Tuesday, October 25, 2005

Popular fiction - the ultimate propaganda

I've been meaning to post this one. There's been some discussion about whether this was a hoax but it appeared in a legit newspaper in Canada and the consensus seems to be that it's a true story.
It's a story sure to send a chill down the spine of the average American. A dastardly group of Balkan terrorists launches an attack on the United States by poisoning low-cost prescription drugs from Canada bought over the Internet by unsuspecting U.S. consumers.

...The novel, due to appear in December, received funding from the Pharmaceutical Research and Manufacturers of America (PhRMA), one of the most powerful lobbies in the United States, as the result of actions, it says, of a "rogue" employee.

According to one of the book's co-authors, Kenin Spivak, the goal was simply "to scare Americans into opposing any amendment to existing legislation" that formally bans the import of low-cost prescriptions from Canada. He said that the book's publisher, Phoenix Books, was paid an unspecified amount of money to publish the novel by the drug group, which also said it planned to buy 40,000 copies.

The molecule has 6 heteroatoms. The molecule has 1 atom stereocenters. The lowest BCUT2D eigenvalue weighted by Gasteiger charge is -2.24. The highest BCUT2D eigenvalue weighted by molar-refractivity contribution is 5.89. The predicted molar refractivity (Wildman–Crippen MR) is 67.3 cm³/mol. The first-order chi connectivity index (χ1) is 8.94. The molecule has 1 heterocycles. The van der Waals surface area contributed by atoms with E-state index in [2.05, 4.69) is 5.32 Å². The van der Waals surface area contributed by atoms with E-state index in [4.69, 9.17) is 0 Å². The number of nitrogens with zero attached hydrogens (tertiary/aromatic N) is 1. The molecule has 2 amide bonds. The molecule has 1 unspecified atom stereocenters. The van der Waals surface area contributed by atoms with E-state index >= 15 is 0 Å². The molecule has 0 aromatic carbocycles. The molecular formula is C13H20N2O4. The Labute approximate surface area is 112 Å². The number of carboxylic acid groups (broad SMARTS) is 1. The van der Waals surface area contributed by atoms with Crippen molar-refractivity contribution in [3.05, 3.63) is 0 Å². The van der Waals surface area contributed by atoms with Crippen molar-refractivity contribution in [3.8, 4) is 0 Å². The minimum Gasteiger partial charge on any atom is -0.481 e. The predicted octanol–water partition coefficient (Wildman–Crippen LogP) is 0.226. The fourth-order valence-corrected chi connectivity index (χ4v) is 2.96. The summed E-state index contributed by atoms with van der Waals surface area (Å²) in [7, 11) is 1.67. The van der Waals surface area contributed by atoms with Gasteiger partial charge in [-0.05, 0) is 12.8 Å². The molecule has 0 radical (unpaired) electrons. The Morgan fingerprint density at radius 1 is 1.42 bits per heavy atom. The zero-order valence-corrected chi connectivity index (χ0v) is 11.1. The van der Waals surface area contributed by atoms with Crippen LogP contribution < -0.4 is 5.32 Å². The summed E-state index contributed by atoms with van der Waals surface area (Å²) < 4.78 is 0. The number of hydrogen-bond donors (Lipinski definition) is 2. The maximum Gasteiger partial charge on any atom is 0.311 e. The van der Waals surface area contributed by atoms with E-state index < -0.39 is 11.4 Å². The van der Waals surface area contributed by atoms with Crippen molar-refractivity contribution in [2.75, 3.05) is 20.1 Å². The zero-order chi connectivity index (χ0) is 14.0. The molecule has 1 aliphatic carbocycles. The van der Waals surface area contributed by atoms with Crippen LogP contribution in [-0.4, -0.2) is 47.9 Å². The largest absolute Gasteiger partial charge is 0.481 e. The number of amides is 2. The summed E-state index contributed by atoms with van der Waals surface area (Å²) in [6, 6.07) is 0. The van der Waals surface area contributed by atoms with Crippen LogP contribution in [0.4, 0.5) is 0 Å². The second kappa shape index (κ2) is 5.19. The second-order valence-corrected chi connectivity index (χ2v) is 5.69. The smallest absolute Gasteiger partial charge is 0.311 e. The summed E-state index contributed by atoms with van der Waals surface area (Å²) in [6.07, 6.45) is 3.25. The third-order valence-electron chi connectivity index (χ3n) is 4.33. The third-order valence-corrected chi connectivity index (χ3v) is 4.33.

Amusingly, and this is the part that calls the veracity of the piece into question, Jason Blair of the NYT scandal fame, is said to have been the editor of the book. Like they said he's good with fiction.

The plot has undergone a rewrite in response to the unwanted publicity on the genesis of the book but it appears to be headed for publication.

[hat tip to Tim Meehan]


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